Can I Consolidate My Debt Before Applying For A Mortgage?
How do debt consolidation loans work? A Guide
Buying a home is a significant and expensive decision for any borrower, and making yourself as attractive as possible to mortgage lenders is crucial. If you have multiple outstanding debts, you might find it more manageable to combine them into a single monthly payment. But can you do this before applying for a mortgage?
In short, yes, you can. Consolidating your debt before making your mortgage application shouldn't affect your eligibility. In some cases, it might even increase your chances of being accepted.
What is debt consolidation?
When you consolidate your loans, you're taking all of your existing debts and combining them into a single monthly payment. This is known as a debt consolidation loan.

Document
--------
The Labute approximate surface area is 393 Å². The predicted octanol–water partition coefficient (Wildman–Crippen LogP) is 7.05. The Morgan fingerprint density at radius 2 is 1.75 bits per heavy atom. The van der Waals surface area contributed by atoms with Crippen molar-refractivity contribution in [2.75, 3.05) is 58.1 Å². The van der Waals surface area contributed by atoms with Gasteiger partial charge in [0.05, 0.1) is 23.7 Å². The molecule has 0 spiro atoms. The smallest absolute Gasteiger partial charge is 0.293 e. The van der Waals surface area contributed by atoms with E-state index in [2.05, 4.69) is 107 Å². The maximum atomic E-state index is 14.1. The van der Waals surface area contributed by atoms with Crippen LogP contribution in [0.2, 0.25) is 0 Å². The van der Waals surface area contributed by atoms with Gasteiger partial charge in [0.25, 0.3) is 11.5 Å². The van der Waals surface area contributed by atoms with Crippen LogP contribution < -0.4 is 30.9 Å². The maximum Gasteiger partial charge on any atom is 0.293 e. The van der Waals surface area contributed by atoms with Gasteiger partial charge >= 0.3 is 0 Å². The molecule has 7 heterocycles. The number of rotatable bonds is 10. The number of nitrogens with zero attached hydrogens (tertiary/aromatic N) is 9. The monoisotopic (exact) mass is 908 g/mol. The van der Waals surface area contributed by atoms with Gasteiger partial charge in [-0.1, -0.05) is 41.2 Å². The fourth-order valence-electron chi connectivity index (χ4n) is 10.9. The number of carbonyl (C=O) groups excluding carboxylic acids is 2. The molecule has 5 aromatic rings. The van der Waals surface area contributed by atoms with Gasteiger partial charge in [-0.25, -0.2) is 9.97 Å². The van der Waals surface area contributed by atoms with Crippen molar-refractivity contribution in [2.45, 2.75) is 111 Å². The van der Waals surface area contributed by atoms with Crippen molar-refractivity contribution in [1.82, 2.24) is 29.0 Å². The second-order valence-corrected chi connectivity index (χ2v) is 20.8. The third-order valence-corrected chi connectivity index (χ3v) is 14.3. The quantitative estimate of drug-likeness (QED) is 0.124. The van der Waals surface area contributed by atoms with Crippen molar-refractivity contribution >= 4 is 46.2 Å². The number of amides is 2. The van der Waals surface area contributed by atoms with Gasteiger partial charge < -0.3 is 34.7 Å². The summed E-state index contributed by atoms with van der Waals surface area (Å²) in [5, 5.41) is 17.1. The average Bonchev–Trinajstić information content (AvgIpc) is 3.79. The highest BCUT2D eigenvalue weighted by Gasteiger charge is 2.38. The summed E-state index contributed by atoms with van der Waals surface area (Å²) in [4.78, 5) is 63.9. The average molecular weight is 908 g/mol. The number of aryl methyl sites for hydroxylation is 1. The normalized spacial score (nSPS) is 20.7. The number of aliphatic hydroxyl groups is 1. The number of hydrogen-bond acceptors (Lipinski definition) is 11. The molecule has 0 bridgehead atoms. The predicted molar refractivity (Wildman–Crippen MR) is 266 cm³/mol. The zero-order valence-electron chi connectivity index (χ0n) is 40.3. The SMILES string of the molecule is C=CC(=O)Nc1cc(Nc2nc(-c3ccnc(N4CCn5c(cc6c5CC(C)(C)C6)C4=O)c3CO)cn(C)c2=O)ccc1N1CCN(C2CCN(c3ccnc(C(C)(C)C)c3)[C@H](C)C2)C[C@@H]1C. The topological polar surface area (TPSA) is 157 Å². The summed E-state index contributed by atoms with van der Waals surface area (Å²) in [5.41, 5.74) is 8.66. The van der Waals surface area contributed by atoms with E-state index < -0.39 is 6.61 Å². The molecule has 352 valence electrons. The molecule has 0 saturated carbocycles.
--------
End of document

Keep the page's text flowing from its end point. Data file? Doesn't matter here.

A debt consolidation loan lets you pay off your debt in a more straightforward and manageable way. As you won't be making multiple payments every month, your debt is much easier to keep track of. You'll only have a single interest rate to be aware of, and you'll no longer have to keep tabs on multiple outgoings every month.
What kinds of debt can be consolidated?
Debts commonly consolidated include:
- Credit card debt
- Personal loans
- Retail cards
- Payday loans
- Student loans
- Utility bills
- Mobile phone bills
- and more
How do I consolidate my debt?
You apply for a debt consolidation loan through a lender, the same as a personal loan. The lender will look at your credit history and income to determine what kind of deals they'll offer you.
Should I consolidate my debt before applying for a mortgage?
Despite debt consolidation having a 'risky' reputation, there's no reason why a lender would look at this loan unfavourably. As long as you're consistently meeting your repayments in a timely fashion, consolidating your debt shouldn't have any effect on your eligibility for a mortgage.